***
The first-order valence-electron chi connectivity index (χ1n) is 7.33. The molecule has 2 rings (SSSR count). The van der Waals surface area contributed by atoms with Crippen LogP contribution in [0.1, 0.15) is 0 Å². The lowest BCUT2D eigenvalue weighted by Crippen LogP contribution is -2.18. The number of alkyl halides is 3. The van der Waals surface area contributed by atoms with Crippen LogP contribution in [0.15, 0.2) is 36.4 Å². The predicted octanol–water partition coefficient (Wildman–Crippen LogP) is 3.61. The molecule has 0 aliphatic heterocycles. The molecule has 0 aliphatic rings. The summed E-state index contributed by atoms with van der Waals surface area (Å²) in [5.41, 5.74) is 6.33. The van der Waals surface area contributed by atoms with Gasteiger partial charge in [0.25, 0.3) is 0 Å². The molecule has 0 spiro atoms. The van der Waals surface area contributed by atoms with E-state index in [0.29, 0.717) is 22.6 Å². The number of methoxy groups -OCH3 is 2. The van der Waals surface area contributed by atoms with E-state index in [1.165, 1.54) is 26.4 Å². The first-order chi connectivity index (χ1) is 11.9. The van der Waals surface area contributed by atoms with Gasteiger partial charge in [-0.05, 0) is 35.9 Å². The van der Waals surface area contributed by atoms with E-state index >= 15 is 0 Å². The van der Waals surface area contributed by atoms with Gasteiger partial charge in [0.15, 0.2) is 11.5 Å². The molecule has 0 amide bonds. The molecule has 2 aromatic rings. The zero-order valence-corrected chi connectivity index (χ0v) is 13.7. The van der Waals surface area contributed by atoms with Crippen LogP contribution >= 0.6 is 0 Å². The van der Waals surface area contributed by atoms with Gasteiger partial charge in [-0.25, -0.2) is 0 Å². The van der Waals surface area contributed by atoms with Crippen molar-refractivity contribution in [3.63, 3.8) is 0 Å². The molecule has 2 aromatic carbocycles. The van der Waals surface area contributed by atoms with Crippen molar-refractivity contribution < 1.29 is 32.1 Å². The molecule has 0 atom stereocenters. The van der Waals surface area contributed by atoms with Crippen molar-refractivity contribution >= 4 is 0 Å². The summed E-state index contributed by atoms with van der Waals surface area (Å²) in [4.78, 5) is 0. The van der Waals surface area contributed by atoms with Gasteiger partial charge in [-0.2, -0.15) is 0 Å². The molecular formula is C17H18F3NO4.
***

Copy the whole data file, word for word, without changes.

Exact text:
The first-order valence-electron chi connectivity index (χ1n) is 7.33. The molecule has 2 rings (SSSR count). The van der Waals surface area contributed by atoms with Crippen LogP contribution in [0.1, 0.15) is 0 Å². The lowest BCUT2D eigenvalue weighted by Crippen LogP contribution is -2.18. The number of alkyl halides is 3. The van der Waals surface area contributed by atoms with Crippen LogP contribution in [0.15, 0.2) is 36.4 Å². The predicted octanol–water partition coefficient (Wildman–Crippen LogP) is 3.61. The molecule has 0 aliphatic heterocycles. The molecule has 0 aliphatic rings. The summed E-state index contributed by atoms with van der Waals surface area (Å²) in [5.41, 5.74) is 6.33. The van der Waals surface area contributed by atoms with Gasteiger partial charge in [0.25, 0.3) is 0 Å². The molecule has 0 spiro atoms. The van der Waals surface area contributed by atoms with E-state index in [0.29, 0.717) is 22.6 Å². The number of methoxy groups -OCH3 is 2. The van der Waals surface area contributed by atoms with E-state index in [1.165, 1.54) is 26.4 Å². The first-order chi connectivity index (χ1) is 11.9. The van der Waals surface area contributed by atoms with Gasteiger partial charge in [-0.05, 0) is 35.9 Å². The van der Waals surface area contributed by atoms with E-state index >= 15 is 0 Å². The van der Waals surface area contributed by atoms with Gasteiger partial charge in [0.15, 0.2) is 11.5 Å². The molecule has 0 amide bonds. The molecule has 2 aromatic rings. The zero-order valence-corrected chi connectivity index (χ0v) is 13.7. The van der Waals surface area contributed by atoms with Crippen LogP contribution >= 0.6 is 0 Å². The van der Waals surface area contributed by atoms with Gasteiger partial charge in [-0.25, -0.2) is 0 Å². The van der Waals surface area contributed by atoms with Crippen molar-refractivity contribution in [3.63, 3.8) is 0 Å². The molecule has 2 aromatic carbocycles. The van der Waals surface area contributed by atoms with Crippen molar-refractivity contribution < 1.29 is 32.1 Å². The molecule has 0 atom stereocenters. The van der Waals surface area contributed by atoms with Crippen molar-refractivity contribution >= 4 is 0 Å². The summed E-state index contributed by atoms with van der Waals surface area (Å²) in [4.78, 5) is 0. The van der Waals surface area contributed by atoms with Gasteiger partial charge in [-0.2, -0.15) is 0 Å². The molecular formula is C17H18F3NO4.